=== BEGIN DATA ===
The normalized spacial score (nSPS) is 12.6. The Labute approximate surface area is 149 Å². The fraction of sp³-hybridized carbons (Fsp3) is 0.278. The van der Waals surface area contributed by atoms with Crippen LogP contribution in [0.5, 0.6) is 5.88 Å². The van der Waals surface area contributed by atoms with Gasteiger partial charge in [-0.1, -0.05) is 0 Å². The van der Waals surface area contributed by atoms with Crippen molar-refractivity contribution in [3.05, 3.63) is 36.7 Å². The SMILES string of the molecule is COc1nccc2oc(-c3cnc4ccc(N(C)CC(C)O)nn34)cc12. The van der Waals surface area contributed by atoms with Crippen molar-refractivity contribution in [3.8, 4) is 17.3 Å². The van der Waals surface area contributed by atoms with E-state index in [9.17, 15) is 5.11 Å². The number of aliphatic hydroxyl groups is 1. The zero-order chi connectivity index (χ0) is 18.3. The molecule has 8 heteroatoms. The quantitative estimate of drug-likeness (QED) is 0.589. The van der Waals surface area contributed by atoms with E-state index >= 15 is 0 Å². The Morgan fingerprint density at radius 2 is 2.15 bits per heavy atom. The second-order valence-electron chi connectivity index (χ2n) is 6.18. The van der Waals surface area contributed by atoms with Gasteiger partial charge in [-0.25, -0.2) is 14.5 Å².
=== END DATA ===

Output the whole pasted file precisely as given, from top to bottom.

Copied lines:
The normalized spacial score (nSPS) is 12.6. The Labute approximate surface area is 149 Å². The fraction of sp³-hybridized carbons (Fsp3) is 0.278. The van der Waals surface area contributed by atoms with Crippen LogP contribution in [0.5, 0.6) is 5.88 Å². The van der Waals surface area contributed by atoms with Gasteiger partial charge in [-0.1, -0.05) is 0 Å². The van der Waals surface area contributed by atoms with Crippen molar-refractivity contribution in [3.05, 3.63) is 36.7 Å². The SMILES string of the molecule is COc1nccc2oc(-c3cnc4ccc(N(C)CC(C)O)nn34)cc12. The van der Waals surface area contributed by atoms with Crippen molar-refractivity contribution in [3.8, 4) is 17.3 Å². The van der Waals surface area contributed by atoms with E-state index in [9.17, 15) is 5.11 Å². The number of aliphatic hydroxyl groups is 1. The zero-order chi connectivity index (χ0) is 18.3. The molecule has 8 heteroatoms. The quantitative estimate of drug-likeness (QED) is 0.589. The van der Waals surface area contributed by atoms with E-state index >= 15 is 0 Å². The Morgan fingerprint density at radius 2 is 2.15 bits per heavy atom. The second-order valence-electron chi connectivity index (χ2n) is 6.18. The van der Waals surface area contributed by atoms with Gasteiger partial charge in [-0.25, -0.2) is 14.5 Å².